Currently, within the IoT market today, device security provisioning is considered a ‘one-time’ event, and little is being done to solve the need for ongoing validation and integrity verification of devices.
This lack of continuous authentication ultimately leads to credential theft, and further compromise of other systems within the network.
With upcoming legislation such as EO 14028B, part related to Software Bill of Materials (‘SBOM’) requirements, customers need a more proactive approach to ensure that their devices are compliant and validated throughout the entire device lifecycle.
Recently, The European Union announced their intention to enact the Cyber Resilience Act, similar legislation to that of the US.
Software vulnerabilities are both the by product of the human process of developing software and the increasingly frequent target of attacks into the software supply chain. If users do not know what components are in their software, then they do not know when they need to patch during the change management process. They have no way to know if their software is potentially vulnerable to an exploit due to an included component – or even know if their software contains a component that comes directly from a malicious actor.
In May 2021 an executive order was signed by President Joe Biden, introducing the Software Bill of Materials (SBOM), but what is a Software Bill of Materials?
A Software Bill of Materials (SBOM) is a “formal record containing the details and supply chain relationships of various components used in building software”.
Effectively, an SBOM lists software components, information about those components, and the relationships between them. By listing this information, SBOM’s provide increased transparency, shows the source of the components, and increases the speed at which vulnerabilities can be identified and remediated by federal departments and agencies.
Developers, product managers, and security officers must ensure the secure design and ongoing function of any software product, including code embedded in various hardware devices
Company executives who want to thoroughly understand the risks inherent in their software products and future costs for maintenance
Any entity that sells or plans to sell software products, equipment, or devices with embedded software to the U.S. military or a U.S. government agency (compliance with Executive Order 14028)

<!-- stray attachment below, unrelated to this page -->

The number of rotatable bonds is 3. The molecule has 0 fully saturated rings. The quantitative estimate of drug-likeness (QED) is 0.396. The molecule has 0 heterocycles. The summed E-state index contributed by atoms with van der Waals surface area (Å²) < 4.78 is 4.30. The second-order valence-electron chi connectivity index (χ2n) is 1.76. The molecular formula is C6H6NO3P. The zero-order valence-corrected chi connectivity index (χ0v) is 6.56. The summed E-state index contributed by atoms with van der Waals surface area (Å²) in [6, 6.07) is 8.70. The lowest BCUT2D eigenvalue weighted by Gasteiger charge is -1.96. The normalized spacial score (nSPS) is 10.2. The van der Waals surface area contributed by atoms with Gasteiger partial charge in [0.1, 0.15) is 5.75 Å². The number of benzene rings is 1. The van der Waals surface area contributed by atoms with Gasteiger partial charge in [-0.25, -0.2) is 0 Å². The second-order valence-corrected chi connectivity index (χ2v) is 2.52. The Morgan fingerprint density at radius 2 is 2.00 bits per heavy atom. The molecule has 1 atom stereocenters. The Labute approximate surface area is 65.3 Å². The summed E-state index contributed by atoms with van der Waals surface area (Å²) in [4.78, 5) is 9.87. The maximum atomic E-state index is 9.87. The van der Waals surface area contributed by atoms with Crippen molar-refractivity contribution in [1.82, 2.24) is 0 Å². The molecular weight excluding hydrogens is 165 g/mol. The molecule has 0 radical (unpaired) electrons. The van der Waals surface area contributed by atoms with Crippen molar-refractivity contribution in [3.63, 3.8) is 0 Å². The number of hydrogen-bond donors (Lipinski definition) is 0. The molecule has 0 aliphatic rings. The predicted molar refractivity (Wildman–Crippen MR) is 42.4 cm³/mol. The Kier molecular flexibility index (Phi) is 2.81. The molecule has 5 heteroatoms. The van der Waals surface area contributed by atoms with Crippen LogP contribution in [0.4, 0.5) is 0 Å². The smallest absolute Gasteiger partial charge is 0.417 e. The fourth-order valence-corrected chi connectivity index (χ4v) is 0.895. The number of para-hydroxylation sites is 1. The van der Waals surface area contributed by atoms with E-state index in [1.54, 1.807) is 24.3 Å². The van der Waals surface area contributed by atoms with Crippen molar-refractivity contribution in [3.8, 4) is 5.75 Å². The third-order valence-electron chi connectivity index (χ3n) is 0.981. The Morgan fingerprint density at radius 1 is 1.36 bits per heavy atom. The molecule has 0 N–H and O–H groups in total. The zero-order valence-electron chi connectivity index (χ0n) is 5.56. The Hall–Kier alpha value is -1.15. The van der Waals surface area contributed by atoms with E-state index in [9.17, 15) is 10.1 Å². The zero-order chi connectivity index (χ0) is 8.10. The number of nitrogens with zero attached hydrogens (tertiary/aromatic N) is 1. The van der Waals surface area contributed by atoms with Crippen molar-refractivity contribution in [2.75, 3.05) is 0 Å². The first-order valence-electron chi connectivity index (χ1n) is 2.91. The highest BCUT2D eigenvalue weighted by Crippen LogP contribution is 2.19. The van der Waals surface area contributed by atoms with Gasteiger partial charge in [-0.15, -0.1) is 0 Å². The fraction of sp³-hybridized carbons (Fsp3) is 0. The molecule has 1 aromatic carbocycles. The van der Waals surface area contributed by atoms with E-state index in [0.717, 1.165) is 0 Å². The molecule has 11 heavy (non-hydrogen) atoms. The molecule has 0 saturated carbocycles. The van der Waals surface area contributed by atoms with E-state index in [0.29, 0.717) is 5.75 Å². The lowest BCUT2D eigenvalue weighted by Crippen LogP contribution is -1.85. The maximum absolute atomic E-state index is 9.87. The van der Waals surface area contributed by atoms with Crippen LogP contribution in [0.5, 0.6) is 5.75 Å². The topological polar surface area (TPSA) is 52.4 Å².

Enterprise organizations and government agencies that utilize software from external vendors
Medical device manufacturers and healthcare delivery organizations like hospitals whose patients use life-saving devices with embedded software
Anyone who makes use of a software supply chain that isn’t under their full control Target industries includes Medical/Healthcare, Department of Defense/Military Industrial, Government
A further timeline has now been released
Utilizing SBOMs and Identity Management to reduce risk in supply chains
The device maker and software provider publishes the defined SBOM to a SBOM Data Hub, an example here could be RKVST SBOM Data Hub. SBOMs are published according to SPDX, Cyclone DX or SWID formats.
As part of the firmware installation on the IoT Device, the KeyScaler software agent is enabled. This can either be done by building in the software through the standard production processes before the device has been deployed or the KeyScaler software could be deployed as part of the next upgrade cycle i.e. through a retrofit / brownfield deployment model to support legacy devices.
Once the device has powered on and in operation, it can now authenticate, register and connect to KeyScaler. Through policy KeyScaler can automate the provision identities, tokens and keys to the device and IoT Application e.g. provision and manage PKI x.509 Certs to Azure IoT Hub.
Throughout the lifetime of the device, every time the device “checks in” and authenticates to KeyScaler, KeyScaler can request the devices to provide its current SBOM data (as set out in policy), this can then be used to validate against authorized published SBOM data i.e. what’s been published and assessed through the Data Hub.
Validating the current IoT Device SBOM data, through a Rest API call to the SBOM Data Hub
The final step here is to perform some level of remediation if required.
For more information about SBOM’s we have several resources that you may find useful.
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